Teaching Photography As If Nothing Has Changed


We teach photography as if nothing has changed; as if silver had never been swapped out for pixels. If fact, that is how we act, as if the silver grains on film frames were switched with pixels on sensors with no difference. We teach as if silver and pixels are two versions of the same thing, but they are not. We’ve changed the language, sometimes calling an exposure a “capture”, but we haven’t changed our approach.

I have a “full frame” camera sensor, which I was ecstatic to finally acquire. But it is a pleasure born from familiarity. We haven’t asked ourselves what the implications of pixels are. We have not acknowledged that the camera, as a device, has become more complex and interactive; that the image itself has become more liquid than fixed. We create new tools to manage the multiplicity of our digital captures without asking ourselves what it means to be able to shoot,  file, and recall thousands of images; to categorize the images and delete them at will.

These seem to be key questions that we must explore, that there are implications to the way we teach and learn photography, as well as to how we communicate and express concepts through photography. For example, how does the now hyper-precise control that a photographer has in post-production impact the initial image capture? Should HDR techniques become standard practice – is this our intent to create all images with detailed contained in lightest of highlights and the darkest of shadows – does this now define a well-exposed image? Some devices simultaneously create HDR exposures, so doesn’t this impact our expectations of the quality of the image? There seems to be a great number of considerations that we ignore.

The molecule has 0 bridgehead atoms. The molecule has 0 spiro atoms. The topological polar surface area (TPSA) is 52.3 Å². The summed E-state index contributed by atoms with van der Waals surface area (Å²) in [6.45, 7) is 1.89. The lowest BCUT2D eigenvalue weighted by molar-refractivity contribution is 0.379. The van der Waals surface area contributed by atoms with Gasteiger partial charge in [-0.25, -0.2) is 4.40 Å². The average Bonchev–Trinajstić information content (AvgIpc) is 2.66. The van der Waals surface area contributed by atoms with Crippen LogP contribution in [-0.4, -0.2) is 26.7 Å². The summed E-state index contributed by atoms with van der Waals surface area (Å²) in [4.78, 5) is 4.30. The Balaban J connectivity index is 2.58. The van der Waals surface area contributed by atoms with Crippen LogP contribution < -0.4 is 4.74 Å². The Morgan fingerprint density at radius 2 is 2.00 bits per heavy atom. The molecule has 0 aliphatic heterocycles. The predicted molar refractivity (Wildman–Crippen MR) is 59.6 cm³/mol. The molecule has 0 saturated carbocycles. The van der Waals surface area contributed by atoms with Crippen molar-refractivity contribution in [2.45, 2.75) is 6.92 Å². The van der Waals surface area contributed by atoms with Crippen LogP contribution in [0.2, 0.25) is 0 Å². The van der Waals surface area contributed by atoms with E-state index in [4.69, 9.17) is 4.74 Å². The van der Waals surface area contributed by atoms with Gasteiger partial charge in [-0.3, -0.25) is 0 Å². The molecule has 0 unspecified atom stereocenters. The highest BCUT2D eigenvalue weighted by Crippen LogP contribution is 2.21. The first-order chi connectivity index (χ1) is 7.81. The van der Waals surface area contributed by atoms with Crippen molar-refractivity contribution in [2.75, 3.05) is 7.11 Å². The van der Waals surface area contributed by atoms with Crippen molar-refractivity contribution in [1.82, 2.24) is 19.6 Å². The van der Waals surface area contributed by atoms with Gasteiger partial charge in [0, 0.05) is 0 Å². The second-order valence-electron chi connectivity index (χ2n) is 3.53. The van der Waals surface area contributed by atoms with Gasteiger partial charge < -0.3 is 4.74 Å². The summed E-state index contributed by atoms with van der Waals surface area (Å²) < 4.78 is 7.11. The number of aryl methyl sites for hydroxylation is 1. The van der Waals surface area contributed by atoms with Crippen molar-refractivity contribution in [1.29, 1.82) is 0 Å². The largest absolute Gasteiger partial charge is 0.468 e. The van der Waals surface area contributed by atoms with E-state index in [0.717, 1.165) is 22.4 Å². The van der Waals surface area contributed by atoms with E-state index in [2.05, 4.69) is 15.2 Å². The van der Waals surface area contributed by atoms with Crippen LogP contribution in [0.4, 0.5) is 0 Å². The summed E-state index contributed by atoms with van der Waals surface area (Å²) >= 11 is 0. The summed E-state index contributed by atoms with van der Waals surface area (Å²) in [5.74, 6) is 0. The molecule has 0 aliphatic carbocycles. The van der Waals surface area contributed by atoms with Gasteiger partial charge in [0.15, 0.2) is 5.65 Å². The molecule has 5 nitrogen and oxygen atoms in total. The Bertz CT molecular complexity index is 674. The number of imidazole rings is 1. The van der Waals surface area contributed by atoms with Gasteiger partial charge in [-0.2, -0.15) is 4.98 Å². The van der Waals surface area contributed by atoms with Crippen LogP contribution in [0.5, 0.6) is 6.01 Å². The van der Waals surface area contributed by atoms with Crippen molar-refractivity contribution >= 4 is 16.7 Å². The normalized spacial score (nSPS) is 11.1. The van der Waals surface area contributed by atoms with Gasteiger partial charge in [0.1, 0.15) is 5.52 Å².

A camera just as easily records high-definition motion as it does a high-resolution still image. The photographers we create today in higher education must be adept at both composing a moment of time and recording moments over time. But we continue to teach them only depth of field and aperture, shutter speed and motion. The camera has increased in capability, but the education has not grown with it – we treat video concepts and motion techniques as a supplement. Isn’t the red record button on our cameras now a third function, equal to the shutter and aperture settings?

…to be continued…

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About Douglas Barkey

Director of Teaching and Learning Effectiveness The Art Institutes
This entry was posted in Photographic Technology, Uncategorized and tagged , , , , , . Bookmark the permalink.

2 Responses to Teaching Photography As If Nothing Has Changed

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    • Douglas Barkey says:

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